Suffragette Hoax 'Bombs' in New Cross & Rotherhithe

From the New York Times, 17 May 1913, reports of suffragette hoax 'bomb' packages being left around London, including 'outside a coffee house at New Cross' and 'in the public library' at Rotherhithe. The 'make-believe bombs... contained such innocuous materials as cabbage leaves, soot and earth'. This was in the same month that St Catherine's Church in Kitto Road SE14 was set on fire in a presumed suffragette attack as the campaign for votes for women reached its peak of militancy.

Thursday, January 16, 2014

Question Time in New Cross and the ongoing campaign to save the NHS

BBC Question Time was broadcast from Goldsmiths in New Cross last week, as it was in January 2013. At that time the campaign against the closure of services at Lewisham Hospital was at its peak, and there was a lively demonstration outside as well as  a determined presence inside which made sure the issue was raised loud and clear.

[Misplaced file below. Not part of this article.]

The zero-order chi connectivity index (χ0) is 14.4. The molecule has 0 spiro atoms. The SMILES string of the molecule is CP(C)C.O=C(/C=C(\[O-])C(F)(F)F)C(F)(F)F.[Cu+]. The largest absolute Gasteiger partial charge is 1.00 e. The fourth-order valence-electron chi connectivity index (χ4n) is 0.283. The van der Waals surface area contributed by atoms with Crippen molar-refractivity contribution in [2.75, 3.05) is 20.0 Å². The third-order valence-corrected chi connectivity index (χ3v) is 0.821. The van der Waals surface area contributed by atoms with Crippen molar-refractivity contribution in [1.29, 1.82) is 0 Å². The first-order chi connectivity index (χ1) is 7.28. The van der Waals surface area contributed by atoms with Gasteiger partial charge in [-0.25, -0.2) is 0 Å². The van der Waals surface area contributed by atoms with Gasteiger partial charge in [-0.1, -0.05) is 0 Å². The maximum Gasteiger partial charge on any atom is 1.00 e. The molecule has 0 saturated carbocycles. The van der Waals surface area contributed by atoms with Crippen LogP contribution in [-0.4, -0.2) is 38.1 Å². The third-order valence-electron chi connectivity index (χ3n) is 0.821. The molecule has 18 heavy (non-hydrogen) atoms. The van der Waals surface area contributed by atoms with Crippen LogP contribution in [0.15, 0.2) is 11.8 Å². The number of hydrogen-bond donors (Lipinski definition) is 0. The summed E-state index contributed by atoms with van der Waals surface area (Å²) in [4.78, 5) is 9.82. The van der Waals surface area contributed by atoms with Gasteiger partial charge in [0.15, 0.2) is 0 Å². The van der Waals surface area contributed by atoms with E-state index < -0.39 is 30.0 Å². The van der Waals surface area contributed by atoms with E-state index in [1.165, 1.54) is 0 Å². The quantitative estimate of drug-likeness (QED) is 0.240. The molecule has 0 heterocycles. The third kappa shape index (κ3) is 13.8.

With the campaign successful (at least for the time being), the focus of local NHS activists has shifted to the wider issues of privatisation and threats to services elsewhere. In particular they are highlighting the fact that having lost in court to the campaign to save Lewisham Hospital, Health Secretary Jeremy Hunt is now trying to move the goalposts to prevent similar challenges in future. 

Dr Louise Irvine, New Cross GP and chair of Save Lewisham Hospital campaign, has started a petition against this 'hospital closure clause', so far signed by more than 140,000 people. It states:

'We call upon you to withdraw Chapter 4 and clause 118 of the Care Bill (the ‘hospital closure clause”)  that will make it possible to close viable hospitals without proper consultation.